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Pre-Procedural COVID-19 Screening Assessment

Updated May 1, 2020: Restarting elective procedures or surgeries during the COVID-19 pandemic will require additional assessments to optimize your patients’ health for the best possible outcome. In today’s crisis, doctors must follow the standard of care when known, and customize and innovate when it is not.

We encourage you to assess not only the patients’ medical needs for surgery but also their potential for becoming infected with the COVID-19 virus during the perioperative period. We recommend that you inform patients why additional questions are necessary by using phrasing similar to the following:

“COVID-19 is an extremely contagious virus believed to be spread by person-to-person contact. For your safety as well as the safety of our own team members and other patients, we will be gathering additional information to better assess your risk of becoming infected by COVID-19 during your surgical episode.”

Consider offering the following pre-procedural instructions:

  • Continue to shelter in place to protect yourself from potential exposure to COVID-19 prior to the procedure. If you have not sheltered in place, or if you or your family members work or volunteer in high-risk areas such as a medical facility or an occupation where you interact with a large number of individuals in close proximity, please contact us so we can determine your risk of exposure.  
  • Continue to follow physical distancing and handwashing guidelines. This applies to the person who will be bringing you to and from our facility as well.
  • Check for the following symptoms each day until your procedure and notify us immediately if they occur:
    • Fever above 100.5 F that lasts 24 hours.
    • New respiratory symptoms such as cough, shortness of breath, sore throat, etc.
    • Loss of smell.
  • If you have had COVID-19 and were tested, please bring those results with you the day of your procedure. We may retest you on the day of surgery. If you have never been tested, you will be tested prior to your procedure. Should you test positive your procedure will be postponed until you have fully recovered and have a negative test result.

An important part of patients’ recovery is their emotional and mental health, which often involves maintaining close physical relationships with their family members. Consider the following inquiries to determine the patients’ risk for exposure to COVID-19 post discharge.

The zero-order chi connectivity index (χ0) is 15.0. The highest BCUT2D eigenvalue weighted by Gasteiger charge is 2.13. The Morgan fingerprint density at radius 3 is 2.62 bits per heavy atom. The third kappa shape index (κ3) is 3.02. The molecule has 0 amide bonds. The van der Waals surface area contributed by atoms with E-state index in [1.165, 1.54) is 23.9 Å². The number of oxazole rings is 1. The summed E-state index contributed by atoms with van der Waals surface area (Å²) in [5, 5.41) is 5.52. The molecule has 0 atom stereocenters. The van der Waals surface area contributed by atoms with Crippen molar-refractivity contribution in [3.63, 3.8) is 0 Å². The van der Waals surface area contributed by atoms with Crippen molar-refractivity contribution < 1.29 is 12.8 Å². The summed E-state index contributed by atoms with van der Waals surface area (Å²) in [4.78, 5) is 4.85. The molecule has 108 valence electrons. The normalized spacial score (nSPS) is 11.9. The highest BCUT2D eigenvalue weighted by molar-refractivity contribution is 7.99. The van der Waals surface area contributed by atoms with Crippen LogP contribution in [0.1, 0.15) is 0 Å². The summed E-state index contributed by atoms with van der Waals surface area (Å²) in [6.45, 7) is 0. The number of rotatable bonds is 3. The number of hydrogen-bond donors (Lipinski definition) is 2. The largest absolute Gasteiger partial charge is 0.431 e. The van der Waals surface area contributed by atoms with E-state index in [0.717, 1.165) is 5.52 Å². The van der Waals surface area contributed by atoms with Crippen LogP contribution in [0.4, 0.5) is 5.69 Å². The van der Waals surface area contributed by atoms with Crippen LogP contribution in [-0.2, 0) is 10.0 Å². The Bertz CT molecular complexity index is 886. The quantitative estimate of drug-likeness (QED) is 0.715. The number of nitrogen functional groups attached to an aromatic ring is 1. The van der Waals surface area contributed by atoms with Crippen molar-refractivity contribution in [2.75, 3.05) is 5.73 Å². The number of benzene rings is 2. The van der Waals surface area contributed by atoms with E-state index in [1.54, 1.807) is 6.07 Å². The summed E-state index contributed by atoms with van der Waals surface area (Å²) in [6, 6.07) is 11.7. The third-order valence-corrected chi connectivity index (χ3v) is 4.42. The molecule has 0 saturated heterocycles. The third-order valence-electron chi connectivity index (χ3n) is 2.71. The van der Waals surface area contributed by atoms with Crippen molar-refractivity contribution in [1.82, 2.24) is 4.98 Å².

• Obtain the name and contact information of the adult who will be in attendance during surgery and will drive the patient home. Advise the patient’s contact of the screening protocols that will be required to remain in attendance.
  • Discuss the discharge plan with the patient. Consider asking these questions to ensure that appropriate shelter in place and social distancing requirements can be followed:
    • Will you be recovering in your home or at another location (family member or friend)?
    • How many individual(s) will be assisting you with your recovery at home?
    • Are any of the individuals who are assisting with your recovery working or volunteering in a high-risk area such as a medical facility, or as a police officer, fireman, or an occupation or volunteer position with close proximity to a large number of people?
    • How many individuals currently live there?
    • How many visitors do you anticipate having?
    • Will you have someone who is able to pick up prescriptions and groceries? (If not, have the patient provide a local pharmacy who can deliver medications.)
  • Remind the patient to visit the grocery store before surgery so they will not need to shop in the week after surgery.
  • Ask the patient if they have the technology at home (e.g., computer or cell phone) to perform a telehealth post-op visit. If so, as part of pre-op preparations, test the application after downloading so your staff can ensure it is available for post-op communication.

History is a limited guide to COVID-19. There is insufficient uniformity and rational benchmarking, so the process is challenging. Through it all, we are slowly winning the first part of the battle—we see this clearly because of the great work our doctors and hospitals are doing under crisis conditions. The Doctors Company is providing this assessment to support you and respond to your needs—and those of your patients.

The guidelines suggested here are not rules, do not constitute legal advice, and do not ensure a successful outcome. The ultimate decision regarding the appropriateness of any treatment must be made by each healthcare provider considering the circumstances of the individual situation and in accordance with the laws of the jurisdiction in which the care is rendered.


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